This is arguably the most important point. Buy into a company or product you love. You’d be surprised about how many franchised businesses and products you interact with each day. Consider the dry cleaner where you take your clothes, the coffee shop where you get your morning cup of jo, the sub sandwich shop you go to for lunch, or the gym at which you work out. Look into the businesses and brands you love.
This is a whole separate post on its own, but it’s also important to think about the longevity of a product. Is it just a fad or is it forever? Sometimes people can get caught up into a cool, new trend that might be successful for the first year or two, but fizzle longer-term.
Franchises come in different shapes and sizes. There is always something that can blend into your financial situation. Every franchisor structures the agreement differently, however, so what may seem like a great buy initially may have hidden costs or requirements. Here are some of the key questions you want to ask as you are evaluating opportunities:
- What is the length of agreement?
- What are the royalty fees?
- How much are the initial franchise fees?
- How much will I be required to pay in marketing and operating costs?
- What is the cash on cash return, meaning how much am I investing vs. overall sales and income
When buying into a franchise, you are not just buying a brand or a product. You also are buying into a team of people to support you in building your own business. As with any business, it is important to mesh with whom you work.
You can gather a lot from your initial inquiry. Is the franchise responsive? Did you get a personal phone call or an email?
Ask to meet them and to interview existing franchise owners. Explore all support teams within the organization – marketing, finance, training, support, business consultants, etc. These people will be your most important asset to building and growing your business, so it’s important you like them.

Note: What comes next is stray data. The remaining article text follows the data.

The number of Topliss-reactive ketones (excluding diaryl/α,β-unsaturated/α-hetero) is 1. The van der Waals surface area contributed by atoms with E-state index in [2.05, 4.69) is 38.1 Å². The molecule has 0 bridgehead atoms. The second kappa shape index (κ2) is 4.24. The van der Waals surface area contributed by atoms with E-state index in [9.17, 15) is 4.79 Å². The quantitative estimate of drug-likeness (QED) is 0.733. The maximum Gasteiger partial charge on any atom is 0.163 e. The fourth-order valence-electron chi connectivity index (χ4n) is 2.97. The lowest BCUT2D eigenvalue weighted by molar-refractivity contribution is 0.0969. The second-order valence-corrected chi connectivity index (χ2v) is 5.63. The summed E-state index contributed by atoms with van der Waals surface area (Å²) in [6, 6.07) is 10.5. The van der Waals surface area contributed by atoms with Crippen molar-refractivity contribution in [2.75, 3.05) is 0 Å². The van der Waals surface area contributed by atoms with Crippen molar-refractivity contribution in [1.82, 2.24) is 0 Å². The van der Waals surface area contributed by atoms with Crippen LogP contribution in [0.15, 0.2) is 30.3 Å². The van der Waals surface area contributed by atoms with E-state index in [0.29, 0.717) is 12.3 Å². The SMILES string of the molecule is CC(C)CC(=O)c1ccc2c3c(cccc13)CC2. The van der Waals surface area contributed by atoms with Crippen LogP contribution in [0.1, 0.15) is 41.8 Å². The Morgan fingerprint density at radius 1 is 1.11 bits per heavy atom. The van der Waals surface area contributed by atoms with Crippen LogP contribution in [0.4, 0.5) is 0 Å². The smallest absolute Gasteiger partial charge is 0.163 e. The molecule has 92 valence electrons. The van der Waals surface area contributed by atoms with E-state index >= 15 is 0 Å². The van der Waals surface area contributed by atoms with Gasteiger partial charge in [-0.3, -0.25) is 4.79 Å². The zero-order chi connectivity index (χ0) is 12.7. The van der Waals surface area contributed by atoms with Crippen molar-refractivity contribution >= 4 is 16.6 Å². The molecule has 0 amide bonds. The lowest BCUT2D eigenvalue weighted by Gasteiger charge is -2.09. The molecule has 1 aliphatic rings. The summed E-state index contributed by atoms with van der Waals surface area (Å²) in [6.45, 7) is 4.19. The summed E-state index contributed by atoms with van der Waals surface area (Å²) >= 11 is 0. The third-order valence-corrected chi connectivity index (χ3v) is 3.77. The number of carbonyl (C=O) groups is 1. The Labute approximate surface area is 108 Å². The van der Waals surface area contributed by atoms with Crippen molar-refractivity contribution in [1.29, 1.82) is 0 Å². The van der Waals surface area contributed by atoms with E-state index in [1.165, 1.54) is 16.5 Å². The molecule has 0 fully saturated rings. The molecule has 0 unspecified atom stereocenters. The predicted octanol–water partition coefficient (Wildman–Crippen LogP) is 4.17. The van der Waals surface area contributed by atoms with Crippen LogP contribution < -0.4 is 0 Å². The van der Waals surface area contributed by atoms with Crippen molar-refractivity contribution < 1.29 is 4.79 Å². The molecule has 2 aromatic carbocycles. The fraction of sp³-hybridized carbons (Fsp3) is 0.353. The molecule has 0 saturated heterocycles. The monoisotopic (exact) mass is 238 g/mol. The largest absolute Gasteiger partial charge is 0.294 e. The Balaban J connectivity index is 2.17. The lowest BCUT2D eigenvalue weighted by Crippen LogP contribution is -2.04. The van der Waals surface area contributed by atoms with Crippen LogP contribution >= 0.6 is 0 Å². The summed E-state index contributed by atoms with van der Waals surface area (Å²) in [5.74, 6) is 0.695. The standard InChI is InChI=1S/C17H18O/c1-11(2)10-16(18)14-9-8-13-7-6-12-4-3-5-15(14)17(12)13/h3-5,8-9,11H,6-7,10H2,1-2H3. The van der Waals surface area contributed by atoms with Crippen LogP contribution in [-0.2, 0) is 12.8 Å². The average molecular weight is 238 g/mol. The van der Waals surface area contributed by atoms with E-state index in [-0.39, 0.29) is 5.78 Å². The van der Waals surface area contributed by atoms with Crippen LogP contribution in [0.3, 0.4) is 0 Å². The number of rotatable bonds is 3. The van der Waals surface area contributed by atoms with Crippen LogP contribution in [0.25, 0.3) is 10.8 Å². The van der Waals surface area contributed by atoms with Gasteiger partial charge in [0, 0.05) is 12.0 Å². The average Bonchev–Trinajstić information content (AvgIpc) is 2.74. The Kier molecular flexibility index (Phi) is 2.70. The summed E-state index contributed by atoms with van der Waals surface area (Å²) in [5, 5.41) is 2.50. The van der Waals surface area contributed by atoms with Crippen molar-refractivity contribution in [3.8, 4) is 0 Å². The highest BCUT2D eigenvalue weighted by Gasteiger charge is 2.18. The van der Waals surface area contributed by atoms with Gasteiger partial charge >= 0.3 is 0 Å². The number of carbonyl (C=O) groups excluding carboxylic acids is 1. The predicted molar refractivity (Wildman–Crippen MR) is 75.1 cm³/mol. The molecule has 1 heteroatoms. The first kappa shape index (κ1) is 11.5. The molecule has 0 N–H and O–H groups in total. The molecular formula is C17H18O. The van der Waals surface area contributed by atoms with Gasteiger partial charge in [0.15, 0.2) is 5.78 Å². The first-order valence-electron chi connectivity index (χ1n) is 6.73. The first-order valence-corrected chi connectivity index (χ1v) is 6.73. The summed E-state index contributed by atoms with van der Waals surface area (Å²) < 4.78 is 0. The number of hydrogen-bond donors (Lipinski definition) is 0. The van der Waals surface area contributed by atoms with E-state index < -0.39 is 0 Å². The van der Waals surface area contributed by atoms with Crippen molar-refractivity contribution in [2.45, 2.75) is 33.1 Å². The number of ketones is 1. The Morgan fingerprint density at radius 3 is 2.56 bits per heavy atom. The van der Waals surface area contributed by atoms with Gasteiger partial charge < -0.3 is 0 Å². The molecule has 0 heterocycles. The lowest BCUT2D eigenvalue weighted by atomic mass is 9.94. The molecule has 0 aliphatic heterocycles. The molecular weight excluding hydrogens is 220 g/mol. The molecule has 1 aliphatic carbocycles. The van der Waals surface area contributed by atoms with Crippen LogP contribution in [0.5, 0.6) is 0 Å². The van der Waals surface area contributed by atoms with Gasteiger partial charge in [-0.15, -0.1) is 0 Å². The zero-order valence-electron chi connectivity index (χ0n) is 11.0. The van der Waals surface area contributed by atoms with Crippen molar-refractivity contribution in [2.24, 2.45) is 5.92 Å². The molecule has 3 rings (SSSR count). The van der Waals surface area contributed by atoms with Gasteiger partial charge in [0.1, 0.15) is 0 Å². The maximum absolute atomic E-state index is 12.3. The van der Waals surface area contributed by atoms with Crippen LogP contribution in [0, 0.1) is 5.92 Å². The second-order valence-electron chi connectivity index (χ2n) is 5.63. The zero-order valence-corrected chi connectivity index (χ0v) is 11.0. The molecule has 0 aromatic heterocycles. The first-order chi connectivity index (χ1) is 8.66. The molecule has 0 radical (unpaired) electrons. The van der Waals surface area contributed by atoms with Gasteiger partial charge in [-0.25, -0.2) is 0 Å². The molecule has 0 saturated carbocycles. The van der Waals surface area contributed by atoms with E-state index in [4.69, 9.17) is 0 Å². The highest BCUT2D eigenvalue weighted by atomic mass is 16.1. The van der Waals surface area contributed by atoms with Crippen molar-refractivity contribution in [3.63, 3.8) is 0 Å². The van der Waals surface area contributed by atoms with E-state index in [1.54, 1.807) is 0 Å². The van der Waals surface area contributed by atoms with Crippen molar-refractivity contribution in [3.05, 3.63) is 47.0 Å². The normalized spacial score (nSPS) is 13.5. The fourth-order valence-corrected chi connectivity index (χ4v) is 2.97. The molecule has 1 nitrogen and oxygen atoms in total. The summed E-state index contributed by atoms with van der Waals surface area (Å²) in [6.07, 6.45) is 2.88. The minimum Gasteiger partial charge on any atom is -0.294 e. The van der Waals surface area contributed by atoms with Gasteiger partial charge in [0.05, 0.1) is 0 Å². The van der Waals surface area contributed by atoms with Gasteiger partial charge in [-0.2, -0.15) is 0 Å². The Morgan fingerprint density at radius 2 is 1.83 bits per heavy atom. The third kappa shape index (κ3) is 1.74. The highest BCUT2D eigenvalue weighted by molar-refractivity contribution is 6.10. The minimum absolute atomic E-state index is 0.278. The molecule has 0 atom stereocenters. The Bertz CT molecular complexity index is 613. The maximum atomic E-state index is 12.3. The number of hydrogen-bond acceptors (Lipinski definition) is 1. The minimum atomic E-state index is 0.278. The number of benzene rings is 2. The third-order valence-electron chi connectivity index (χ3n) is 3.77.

I’d also encourage you to talk with the owners and leadership team to understand their plan for the future of the business.
This all leads me to my last point….
Owning your own business is tough. The things that can go wrong at all hours of the day and night will. It’s important to think through those situations and make sure you have the staff and support structure in place to help you. Let’s face it: You can’t be there all of the time and you may not always have a solution.
Some franchise businesses have a process for how problems should be handled through a hotline, or other support system. That could be helpful, but I like to know I have an actual person to call when I need help.
When you are talking with a franchise, ask about their process for emergencies or unexpected problems. With whom you will work when an issue arises or when you need advice.
Be certain you understand the backend support systems on which that the business operates. These will be matters such as accounting, sales tracking, training and other essential events.
Once you’ve gathered all the information, take some time to do additional research. Then evaluate all of your options side-by-side and follow-up with any additional questions. You’re making a big investment. You should be 100 percent confident with your decision.
It may be time to decide whether to embrace your business, or exit it. (more…)